It’s Time to Admit That the Military Commissions Have Failed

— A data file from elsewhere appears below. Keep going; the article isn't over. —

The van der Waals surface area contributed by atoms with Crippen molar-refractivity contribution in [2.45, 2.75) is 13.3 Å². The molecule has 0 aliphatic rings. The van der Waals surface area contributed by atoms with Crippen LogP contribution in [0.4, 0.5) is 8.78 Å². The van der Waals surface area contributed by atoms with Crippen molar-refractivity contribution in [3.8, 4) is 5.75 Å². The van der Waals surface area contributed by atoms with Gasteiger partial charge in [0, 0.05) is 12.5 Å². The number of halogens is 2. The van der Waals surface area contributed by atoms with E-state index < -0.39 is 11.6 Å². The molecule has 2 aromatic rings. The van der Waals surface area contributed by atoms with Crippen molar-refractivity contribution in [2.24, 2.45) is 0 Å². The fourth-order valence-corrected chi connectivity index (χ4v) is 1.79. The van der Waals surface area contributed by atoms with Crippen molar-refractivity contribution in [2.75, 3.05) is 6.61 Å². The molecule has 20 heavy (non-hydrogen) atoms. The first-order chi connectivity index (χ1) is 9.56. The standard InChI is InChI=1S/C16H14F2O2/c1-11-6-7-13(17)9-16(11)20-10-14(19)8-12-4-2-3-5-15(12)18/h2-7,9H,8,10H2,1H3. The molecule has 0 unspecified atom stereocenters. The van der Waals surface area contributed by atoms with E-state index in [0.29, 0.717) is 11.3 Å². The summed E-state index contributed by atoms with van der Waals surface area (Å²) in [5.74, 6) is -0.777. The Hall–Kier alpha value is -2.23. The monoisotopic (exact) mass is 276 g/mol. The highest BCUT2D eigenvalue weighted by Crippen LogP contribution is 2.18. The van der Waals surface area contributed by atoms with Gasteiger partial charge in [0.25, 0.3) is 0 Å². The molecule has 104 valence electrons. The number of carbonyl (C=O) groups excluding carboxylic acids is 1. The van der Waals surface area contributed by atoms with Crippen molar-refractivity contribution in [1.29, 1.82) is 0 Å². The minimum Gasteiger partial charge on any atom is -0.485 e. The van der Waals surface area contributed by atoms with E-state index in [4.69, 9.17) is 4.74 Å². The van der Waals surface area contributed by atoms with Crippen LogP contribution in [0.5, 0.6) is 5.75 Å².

I’ve written elsewhere about the U.S. Court of Appeals for the D.C. Circuit’s stunning, unanimous decision in In re Al-Nashiri III to throw out three-and-a-half years’ worth of pre-trial rulings by a Guantánamo military commission in the case of the alleged USS Cole mastermind—all because Air Force Colonel Vance Spath, the judge presiding over those proceedings, was actively pursuing employment from the Justice Department as an immigration judge at the same time. Crucially, Spath failed to disclose that fact to the parties. It speaks volumes that the panel, which included Judge Thomas Griffith—a conservative who has generally sided with the commissions in prior cases—saw this as an obvious case for mandamus relief even under the D.C. Circuit’s notoriously strict standard. It likewise speaks volumes that neither Spath, nor the Court of Military Commission Review (CMCR), nor the government’s lawyers understood it as such.…

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